شرح تلاش های خلاقانه در شرکت های کوچک و متوسط: مطالعه اکتشافی در بخش مهندسی مکانیک و برق در میان شرکتهای کوچک و متوسط هلند
|کد مقاله||سال انتشار||مقاله انگلیسی||ترجمه فارسی||تعداد کلمات|
|13576||2002||13 صفحه PDF||سفارش دهید||محاسبه نشده|
Publisher : Elsevier - Science Direct (الزویر - ساینس دایرکت)
Journal : Technovation, Volume 22, Issue 1, January 2002, Pages 1–13
Innovations are among the most important means through which small and medium sized enterprises contribute to increased employment, economic growth and economic dynamics. A lot of research has been carried out to determine which factors enhance innovative efforts of SMEs. This study uses a regression-based methodology to examine the importance of each factor, controlling for the other factors. The study is based on data collected through telephone interviews with managers of Dutch SMEs in the metal-electro-sector. In the analyses innovative efforts are used as the dependent variable. Out of 14 potentially independent variables, three appear to contribute significantly to innovative efforts: using innovation subsidies, having links with knowledge centres, and the percentage of turnover invested in R&D. This article suggests that innovativeness is the result of a deliberately chosen and pursued policy. If governmental and or sectoral institutions want to stimulate SMEs to become and remain innovative, they should encourage these companies to implement an innovation directed policy. Without such a policy, SMEs seem unable to digest successfully stimulating measures and subsidy schemes.
Small and medium sized enterprises (SMEs) have a reputation as boosters of employment, economic growth and economic dynamics. One of the most important means through which SMEs are able to make these contributions is their capability to realise innovations. Therefore, in both developed and developing countries and regions, many efforts have been made during the last few decades to stimulate SMEs to realise innovations. SMEs have been encouraged to make use of funding schemes and to utilise the services of knowledge centres. However, in spite of these efforts there still is a lack of knowledge about the nature and extent of SME support needs and the mechanisms for delivering it effectively. The result is that the policy environment is characterised by a wide range of experimentation (Bessant, 1999). In recent years a lot of research has been done to find out which factors contribute to innovation efforts by SMEs, to build a more thorough theoretical foundation for the mechanisms behind innovations and to substantiate practical interventions. These studies revealed that activities directed to innovation correlate with a considerable number of variables. An important characteristic of these studies is that so far, little or no attention has been focused on uncovering possible interactions between variables. From a theoretical as well as from a managerial perspective, it seems to be relevant to know which variables contribute most to innovation efforts. In this paper, the results of an exploratory survey among managers of SMEs are presented. The aim of the survey was to find a relatively small set of variables within a larger number that are reported to be important for innovation, which suffice to “explain” the differences between SMEs being involved in innovative efforts and others that are not. First, the conceptual background will be described. It includes a literature review of recent publications about variables contributing to innovation efforts of SMEs. Next the survey's design and methodological set-up are explained. After that, the results of the statistical analysis and the interpretation of the results are presented. Finally, we discuss the major findings.
نتیجه گیری انگلیسی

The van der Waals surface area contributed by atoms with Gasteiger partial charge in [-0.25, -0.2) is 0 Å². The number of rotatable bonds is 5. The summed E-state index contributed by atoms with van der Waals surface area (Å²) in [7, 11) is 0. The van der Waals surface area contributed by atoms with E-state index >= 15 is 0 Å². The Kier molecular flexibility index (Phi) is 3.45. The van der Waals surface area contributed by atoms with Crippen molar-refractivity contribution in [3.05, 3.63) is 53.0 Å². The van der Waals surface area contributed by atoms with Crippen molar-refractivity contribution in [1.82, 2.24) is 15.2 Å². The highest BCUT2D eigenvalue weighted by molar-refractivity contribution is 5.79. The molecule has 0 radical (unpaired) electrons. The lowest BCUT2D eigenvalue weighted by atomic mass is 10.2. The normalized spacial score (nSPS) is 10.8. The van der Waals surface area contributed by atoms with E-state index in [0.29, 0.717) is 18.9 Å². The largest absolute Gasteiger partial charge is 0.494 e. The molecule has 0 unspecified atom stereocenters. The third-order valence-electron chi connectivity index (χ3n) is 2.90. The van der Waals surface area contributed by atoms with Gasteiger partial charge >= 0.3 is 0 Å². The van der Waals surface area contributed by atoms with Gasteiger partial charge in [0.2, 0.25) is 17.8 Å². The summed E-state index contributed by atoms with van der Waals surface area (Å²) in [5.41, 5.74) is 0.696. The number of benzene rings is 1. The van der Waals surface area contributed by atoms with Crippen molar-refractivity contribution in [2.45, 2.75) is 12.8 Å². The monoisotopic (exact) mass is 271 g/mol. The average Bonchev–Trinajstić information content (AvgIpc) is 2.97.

The objective of this paper was to determine which variables from a list of variables are related to innovative efforts, controlling for other variables in the analysis. The study focuses on expanding our knowledge of why some firms are innovative and others are not. Governmental and sectoral institutions meant to stimulate SMEs to become and remain innovative can learn what the target variables are from the study. The study reveals that the most innovative SMEs have three basic characteristics in common: links with knowledge centres, entries to governmental innovation subsidy schemes, and a relatively high R&D budget. The outcomes of the study suggest that innovativeness is the result of a deliberately chosen and pursued policy. If governmental and/or sectoral institutions want to stimulate SMEs to become and remain innovative, they should encourage management to implement and maintain an innovation-directed policy. Without such a policy, SMEs seem unable to effectively digest stimulating measures and subsidy schemes. Small organisation size, low influence and scarce resources are the inherent consequences of the small firm. These limitations can lead to the choice of strategic decisions that fit the small firm's character. The implementation of the combination of the three basic characteristics found in our analyses is postulated as fostering the innovativeness of these companies. At this point we can look again at a few controversies which we have found in the innovation literature. Birchall et al. (1996), Le Blanc et al. (1997) and Hoffman et al. (1998) have noticed different findings with respect to the importance of links to sources of knowledge. They found that there are sectoral and geographical differences in the impact of this factor on innovativeness. Our study reveals that having links to external knowledge centers is one of the few really critical factors contributing to innovative efforts of SMEs in the mechanical and electronical engineering sector. Birchall et al. (1996), Le Blanc et al. (1997) and Hoffman et al. (1998) also pointed at different findings regarding the role of financial funding. Some studies show evidence that financial resources are key for innovativeness, others do not. In our study collaboration stimulating subsidies and the use of financial support regulations did not come out as significant predictors of innovativeness. Also, with respect to the proportion of turnover spent on R&D, the literature shows different observations. Oerlemans et al. (1998) suggested a direct positive relationship between R&D spending and innovations, while Birchall et al. (1996) suggest a more complex indirect relationship. Our findings support the suggestion about a direct positive relationship. One critical question is whether non-innovative firms can and should be persuaded to develop such a profile of key characteristics. An important issue here is to what extent SMEs can be seen as a group with basically common characteristics. Some scepticism seems to be justified. Vos (2000) shows that there is a crucial difference between companies that produce and deliver self-specified products and companies that make their capability available for production according to specifications of their customers. One company, for instance, describes its capability as “making precision stampings from ferro and non-ferro metals, within very tight tolerances, followed by forming, hardening and surface treatment to customer specifications”. Our study does not have the intention to highlight this distinction. Further research is needed to find out whether product delivering and capability delivering companies show the same innovation profile and whether their innovation policies are identical. The implication is that innovativeness can at least partially be controlled by management, policy-directed action. A special point of interest is the variable “payback period”, one of the three variables that were near to significance in this study. The role of this variable is mentioned in a report on a global survey on innovation from a leading consultant firm specialised in technological innovation (Little, 1997). The survey reveals that “increasing the number of new products” and “reducing the payback period of these new products” is seen as a much more critical business success factor by innovating companies than it used to be 5 years before. The negative sign of key variable 13 (applying a shorter payback period) in our study is consistent with the general findings made by Little (1997). If a company is heading for sequential new products, they note that a short payback period for each new product is required. A delicate problem in this paper is the role of the manager's educational level. We found a weak but not significant negative relationship with innovation activities. This does not sound reasonable. We suggest two possible solutions. First, there is no relationship at all. Both the weak overall positive correlation under pairwise deletion and the weakly negative correlations under listwise deletion (neither of them significant in this paper) really have no meaning. Secondly, there is a weakly positive relationship. However, as we described earlier, an accidentally strong positive association in the groups of respondents that are excluded from the analysis in our paper, suppresses this. As a complement, negative correlations appear in Table A3. Further research is needed to clear up this issue. Another question concerns the robustness of the results. It was our ambition to find out which variables really matter to innovativeness. The choice was made to gather data through telephone interviews. The advantage was that the data could be collected in a short time and that the response would probably be higher than could have been achieved with a mailed questionnaire. A disadvantage was that the items in the questionnaire had to be formulated according to the prerequisites of a survey by telephone. We decided on two simultaneous approaches. Logistic regression is statistically healthy but it does not allow for causal interpretations. Linear regression, however, is appropriate in this respect, but in our case it is limited by severe violations of its model assumptions. In retrospect, this concurrent design was nevertheless fruitful because both approaches could be used complementarily. Our analysis could even have been refined by first selecting input variables that hold, controlling for the remaining input variables, and secondly, examining which throughput variables hold, together with the selected input variables. We believe that this would be more appropriate in a project that is explicitly designed for this purpose, and in which no assumptions of the linear regression model are violated. The agreement between the results can be understood, starting from their fundamentally common objective. Apart from all differences in symbols, values and probabilities, both methods aim at the identification of variables that cause systematic, significant changes in a dependent variable. Finally, there is a relevant question concerning the effectiveness of the innovation efforts. To what extent may innovation activities undertaken by a specific SME be considered successful or not? In this study, the involvement in innovation projects was taken as the output variable of innovative efforts. The study did not focus on the success rate (the percentage of products meeting the firm's innovation criteria) of these efforts. In an extensive analysis of 195 new product cases from 125 industrial product firms, Kleinschmidt and Cooper (1991) investigated the relationship between product innovativeness and success rate. According to the level of market newness and technological newness, Kleinschmidt and Cooper divided the product cases into three categories: highly innovative products, moderately innovative products, and low innovativeness products. A U-shaped relationship between product innovativeness and success rate became evident. The success rate was greatest for highly innovative products (78% successful), and almost as high for low innovative products (68%), but dropped dramatically to 51% for the middle group. In our survey, no classification was used to categorise the type of innovation efforts. An exploratory policy study of the Dutch Ministry of Economic Affairs, to uncover the number and nature of product innovations in The Netherlands (Kleinknecht et al., 1992), showed that 43.9% of all product innovations may be classified as low innovative, 52.3% as moderate and only 3.8% as highly innovative products. If the findings of Kleinschmidt and Cooper are projected on the classification data of the Dutch Ministry of Economic Affairs, one may assume that a lot of innovative efforts in The Netherlands are focused on product innovations with a relatively lower chance of succeeding in the market. Several studies have been carried out to find out which variables are associated with innovative efforts of SMEs. The aim of this study was to find which variables suffice to “explain” the differences between SMEs carrying out innovation projects and others that do not, within the total domain of variables reported in the literature as being important for innovation. Finally, four variables remained as independent predictors of innovation activities. We would like to remind the reader that our exploratory study is based on a relatively small sample of one kind of firm, within a particular geographic area of The Netherlands. Further research is needed to determine whether the outcomes hold for innovative efforts in other sectors of industry.